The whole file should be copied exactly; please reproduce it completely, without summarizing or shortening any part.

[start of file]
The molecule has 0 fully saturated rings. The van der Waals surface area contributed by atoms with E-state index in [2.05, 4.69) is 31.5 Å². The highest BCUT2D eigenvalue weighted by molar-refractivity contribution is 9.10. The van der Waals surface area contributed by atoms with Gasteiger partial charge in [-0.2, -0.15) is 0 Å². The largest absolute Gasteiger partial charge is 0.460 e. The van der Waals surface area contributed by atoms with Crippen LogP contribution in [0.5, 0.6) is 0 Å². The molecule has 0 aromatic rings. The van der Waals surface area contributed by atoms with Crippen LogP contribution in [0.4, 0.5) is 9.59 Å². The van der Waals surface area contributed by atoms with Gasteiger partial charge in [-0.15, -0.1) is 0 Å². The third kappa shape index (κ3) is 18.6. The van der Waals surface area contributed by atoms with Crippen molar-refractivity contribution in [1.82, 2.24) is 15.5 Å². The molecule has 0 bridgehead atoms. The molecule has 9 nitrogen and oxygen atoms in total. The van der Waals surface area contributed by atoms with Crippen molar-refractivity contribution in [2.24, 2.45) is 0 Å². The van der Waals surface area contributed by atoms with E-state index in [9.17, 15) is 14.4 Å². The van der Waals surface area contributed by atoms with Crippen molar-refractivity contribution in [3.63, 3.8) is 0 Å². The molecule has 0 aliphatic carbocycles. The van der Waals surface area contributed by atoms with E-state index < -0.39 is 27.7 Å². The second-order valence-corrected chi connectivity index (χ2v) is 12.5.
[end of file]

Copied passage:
The molecule has 0 fully saturated rings. The van der Waals surface area contributed by atoms with E-state index in [2.05, 4.69) is 31.5 Å². The highest BCUT2D eigenvalue weighted by molar-refractivity contribution is 9.10. The van der Waals surface area contributed by atoms with Gasteiger partial charge in [-0.2, -0.15) is 0 Å². The largest absolute Gasteiger partial charge is 0.460 e. The van der Waals surface area contributed by atoms with Crippen LogP contribution in [0.5, 0.6) is 0 Å². The molecule has 0 aromatic rings. The van der Waals surface area contributed by atoms with Crippen LogP contribution in [0.4, 0.5) is 9.59 Å². The van der Waals surface area contributed by atoms with Gasteiger partial charge in [-0.15, -0.1) is 0 Å². The third kappa shape index (κ3) is 18.6. The van der Waals surface area contributed by atoms with Crippen molar-refractivity contribution in [1.82, 2.24) is 15.5 Å². The molecule has 0 bridgehead atoms. The molecule has 9 nitrogen and oxygen atoms in total. The van der Waals surface area contributed by atoms with Crippen molar-refractivity contribution in [2.24, 2.45) is 0 Å². The van der Waals surface area contributed by atoms with E-state index in [9.17, 15) is 14.4 Å². The van der Waals surface area contributed by atoms with Crippen molar-refractivity contribution in [3.63, 3.8) is 0 Å². The molecule has 0 aliphatic carbocycles. The van der Waals surface area contributed by atoms with E-state index < -0.39 is 27.7 Å². The second-order valence-corrected chi connectivity index (χ2v) is 12.5.